You want to avoid such a long scale if you don't plan to play in low tunings since the longer scale also means the frets are more separated, making it harder to play fast, especially for small hands.

More with the same scale length:

Neck Profile

Schecter Chris Howorth V-7 Neck Profile
Schecter Chris Howorth V-7's neck profile

The neck profile tells you the thickness (neck depth) and shape in cross section. Every difference will completely change the feeling and comfortability of the neck. This is a highly subjective thing, but most players indeed prefer certain types of necks (like Cs and Ds) because they feel nice in most hands.

The Schecter Chris Howorth V-7's neck thickness is approximately 0.79'' (20.1mm) at the first fret, and 0.87'' (22.1mm) at the twelfth.

These measurements were taken either from the official Schecter website, or, in case this information wasn't provided, by researching multiple online marketplaces and forums where owners of this model have posted their measurements.

It has a C type neck. C-shaped necks like this have been the most popular for the last years. The reason is that they feel good in most hands. It's generally a thin neck that doesn't get in your way when playing fast, but that also has enough mass to give your hands a comfortable grip for chords if they aren't too big.

Thin necks like this make it easier to move your hand across the neck and it helps when playing fast solos, especially if you like to leave your thumb free while playing high on the fretboard. However, thinner necks are also weaker and will need adjustment more often than a thicker neck.

More for different hand sizes

Fretboard Radius

When it comes to fingerboard radius, personal preference will dictate which one is better for you. However, most people seem to agree that a more curved (lower) radius will make it easier to play chords while a less curved (higher) radius is better for soloing and bending.

The Schecter Chris Howorth V-7 has a 16" fingerboard radius.

Here's an image comparing this fretboard radius to other popular choices:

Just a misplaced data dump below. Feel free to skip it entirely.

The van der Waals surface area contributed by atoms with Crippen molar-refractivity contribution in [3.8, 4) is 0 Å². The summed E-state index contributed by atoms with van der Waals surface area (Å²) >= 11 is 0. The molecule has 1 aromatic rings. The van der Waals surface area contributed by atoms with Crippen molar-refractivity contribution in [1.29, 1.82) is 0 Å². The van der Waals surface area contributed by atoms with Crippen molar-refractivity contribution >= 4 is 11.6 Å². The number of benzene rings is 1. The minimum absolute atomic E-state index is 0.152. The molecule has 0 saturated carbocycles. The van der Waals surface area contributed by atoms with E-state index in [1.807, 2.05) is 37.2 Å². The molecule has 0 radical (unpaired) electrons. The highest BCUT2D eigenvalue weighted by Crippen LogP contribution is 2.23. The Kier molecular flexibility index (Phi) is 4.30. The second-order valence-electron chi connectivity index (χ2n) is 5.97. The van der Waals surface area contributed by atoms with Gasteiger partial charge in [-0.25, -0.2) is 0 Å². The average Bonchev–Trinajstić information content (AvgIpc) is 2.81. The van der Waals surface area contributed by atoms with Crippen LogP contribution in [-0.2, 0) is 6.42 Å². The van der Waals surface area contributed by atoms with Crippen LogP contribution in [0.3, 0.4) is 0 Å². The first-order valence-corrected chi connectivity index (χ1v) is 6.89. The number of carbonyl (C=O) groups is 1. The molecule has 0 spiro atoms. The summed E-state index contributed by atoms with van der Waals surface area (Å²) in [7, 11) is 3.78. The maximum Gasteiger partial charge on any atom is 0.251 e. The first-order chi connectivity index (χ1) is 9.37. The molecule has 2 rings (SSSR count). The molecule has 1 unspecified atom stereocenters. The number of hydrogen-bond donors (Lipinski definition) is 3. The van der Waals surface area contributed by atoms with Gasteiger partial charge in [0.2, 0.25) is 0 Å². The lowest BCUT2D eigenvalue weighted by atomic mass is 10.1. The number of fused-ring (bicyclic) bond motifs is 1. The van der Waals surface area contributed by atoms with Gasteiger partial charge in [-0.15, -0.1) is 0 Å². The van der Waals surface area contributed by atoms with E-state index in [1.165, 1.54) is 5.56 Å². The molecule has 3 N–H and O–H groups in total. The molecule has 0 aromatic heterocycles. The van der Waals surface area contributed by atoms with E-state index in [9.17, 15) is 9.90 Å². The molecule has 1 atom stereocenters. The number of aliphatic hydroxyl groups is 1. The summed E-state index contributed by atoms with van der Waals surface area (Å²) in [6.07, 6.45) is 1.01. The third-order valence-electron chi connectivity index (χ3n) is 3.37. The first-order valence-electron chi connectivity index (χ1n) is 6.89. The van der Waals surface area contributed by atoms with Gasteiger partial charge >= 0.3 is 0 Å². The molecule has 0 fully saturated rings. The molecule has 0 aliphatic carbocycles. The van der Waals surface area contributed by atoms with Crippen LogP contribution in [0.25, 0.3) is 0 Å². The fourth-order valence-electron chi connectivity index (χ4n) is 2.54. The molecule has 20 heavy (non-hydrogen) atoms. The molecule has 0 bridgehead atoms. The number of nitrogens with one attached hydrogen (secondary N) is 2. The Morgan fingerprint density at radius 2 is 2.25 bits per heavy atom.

Schecter Chris Howorth V-7 Fretboard Radius Comparison with Fender Stratocaster and Gibson Les Paul
Schecter Chris Howorth V-7's fretboard radius compared to others

This fretboard radius is really different than Stratocasters, but it's also a lot flatter than Les Paul fingerboards. It'll heavily favor soloing over playing chords. This doesn't mean you can't use it for chords, but it will be more comfortable to play chords without muting strings in a more curved fretboard. Bending and sliding without losing sustain will also be more likely in a flat fretboard like this one.

Compound radius fingerboards give the best of both worlds. Unfortunately, the Schecter Chris Howorth V-7 has the same radius across the board.

More with the same fretboard radius:

Playability compared to main competitors

26.5'' Scale Length
C Neck Profile
1.89'' Nut Width
16'' Fretboard Radius
26.5'' Scale Length
D Neck Profile
1.875'' Nut Width
Compound Fretboard Radius
26.5'' Scale Length
C Neck Profile
1.89'' Nut Width
16'' Fretboard Radius

Nut Width

Schecter Chris Howorth V-7 Nut Width
Schecter Chris Howorth V-7 Nut Width

The Schecter Chris Howorth V-7 has a nut width of 48mm (1.89''). This is considered a wide width for a 7-string guitar. It gives your fingers the extra space you need to play without muting accidentally, but this also makes bar chords harder to perform, especially if you have small hands.

Frets

The Schecter Chris Howorth V-7 has 24 frets. A lot of people mistakenly believe that having more frets will always be better because it gives you a higher octave. This is certainly an advantage, but there's also a disadvantage to this.

Since the fretboard will be longer, the neck pickup will need to be placed closer to the bridge. And as you may know, the further away the neck pickup is from the bridge, the warmer it sounds. This means you'll have a brighter-sounding neck pickup when using a 24-fret guitar, even if you use the same pickup on a 22-fret guitar.